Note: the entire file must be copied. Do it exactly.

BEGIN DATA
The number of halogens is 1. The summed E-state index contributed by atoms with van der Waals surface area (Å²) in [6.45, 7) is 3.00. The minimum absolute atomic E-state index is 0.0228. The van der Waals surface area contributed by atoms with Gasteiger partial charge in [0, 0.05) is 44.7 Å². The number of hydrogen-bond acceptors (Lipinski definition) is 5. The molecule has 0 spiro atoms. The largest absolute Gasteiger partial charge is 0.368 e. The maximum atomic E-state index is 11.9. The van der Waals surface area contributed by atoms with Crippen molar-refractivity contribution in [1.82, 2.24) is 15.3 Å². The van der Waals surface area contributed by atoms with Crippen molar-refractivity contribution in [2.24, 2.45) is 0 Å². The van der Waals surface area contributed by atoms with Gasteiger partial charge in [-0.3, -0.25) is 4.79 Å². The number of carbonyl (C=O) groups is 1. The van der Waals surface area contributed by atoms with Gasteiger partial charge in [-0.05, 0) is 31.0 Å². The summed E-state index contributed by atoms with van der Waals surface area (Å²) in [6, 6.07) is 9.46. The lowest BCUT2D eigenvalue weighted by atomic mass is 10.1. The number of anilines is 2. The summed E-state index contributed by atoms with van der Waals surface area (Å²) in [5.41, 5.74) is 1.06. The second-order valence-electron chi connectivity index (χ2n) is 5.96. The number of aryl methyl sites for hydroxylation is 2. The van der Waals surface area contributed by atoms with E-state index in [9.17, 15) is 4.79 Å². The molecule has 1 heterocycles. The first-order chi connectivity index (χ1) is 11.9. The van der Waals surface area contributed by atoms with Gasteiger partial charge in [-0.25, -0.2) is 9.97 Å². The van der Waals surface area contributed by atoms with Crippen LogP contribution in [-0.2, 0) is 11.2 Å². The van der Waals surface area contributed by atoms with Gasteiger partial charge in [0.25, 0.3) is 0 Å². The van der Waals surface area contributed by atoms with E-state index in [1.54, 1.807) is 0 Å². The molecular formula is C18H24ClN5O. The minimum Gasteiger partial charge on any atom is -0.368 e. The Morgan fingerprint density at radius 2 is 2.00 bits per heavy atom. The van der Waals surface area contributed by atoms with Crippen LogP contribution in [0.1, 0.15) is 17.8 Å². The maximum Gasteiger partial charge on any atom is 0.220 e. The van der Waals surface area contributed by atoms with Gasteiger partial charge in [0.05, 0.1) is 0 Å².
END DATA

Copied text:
The number of halogens is 1. The summed E-state index contributed by atoms with van der Waals surface area (Å²) in [6.45, 7) is 3.00. The minimum absolute atomic E-state index is 0.0228. The van der Waals surface area contributed by atoms with Gasteiger partial charge in [0, 0.05) is 44.7 Å². The number of hydrogen-bond acceptors (Lipinski definition) is 5. The molecule has 0 spiro atoms. The largest absolute Gasteiger partial charge is 0.368 e. The maximum atomic E-state index is 11.9. The van der Waals surface area contributed by atoms with Crippen molar-refractivity contribution in [1.82, 2.24) is 15.3 Å². The van der Waals surface area contributed by atoms with Crippen molar-refractivity contribution in [2.24, 2.45) is 0 Å². The van der Waals surface area contributed by atoms with Gasteiger partial charge in [-0.3, -0.25) is 4.79 Å². The number of carbonyl (C=O) groups is 1. The van der Waals surface area contributed by atoms with Gasteiger partial charge in [-0.05, 0) is 31.0 Å². The summed E-state index contributed by atoms with van der Waals surface area (Å²) in [6, 6.07) is 9.46. The lowest BCUT2D eigenvalue weighted by atomic mass is 10.1. The number of anilines is 2. The summed E-state index contributed by atoms with van der Waals surface area (Å²) in [5.41, 5.74) is 1.06. The second-order valence-electron chi connectivity index (χ2n) is 5.96. The number of aryl methyl sites for hydroxylation is 2. The van der Waals surface area contributed by atoms with E-state index in [9.17, 15) is 4.79 Å². The molecule has 1 heterocycles. The first-order chi connectivity index (χ1) is 11.9. The van der Waals surface area contributed by atoms with Gasteiger partial charge in [-0.25, -0.2) is 9.97 Å². The van der Waals surface area contributed by atoms with Crippen LogP contribution in [-0.2, 0) is 11.2 Å². The van der Waals surface area contributed by atoms with Gasteiger partial charge in [0.25, 0.3) is 0 Å². The van der Waals surface area contributed by atoms with E-state index in [1.54, 1.807) is 0 Å². The molecular formula is C18H24ClN5O. The minimum Gasteiger partial charge on any atom is -0.368 e. The Morgan fingerprint density at radius 2 is 2.00 bits per heavy atom. The van der Waals surface area contributed by atoms with Crippen LogP contribution in [0.1, 0.15) is 17.8 Å². The maximum Gasteiger partial charge on any atom is 0.220 e. The van der Waals surface area contributed by atoms with Gasteiger partial charge in [0.05, 0.1) is 0 Å².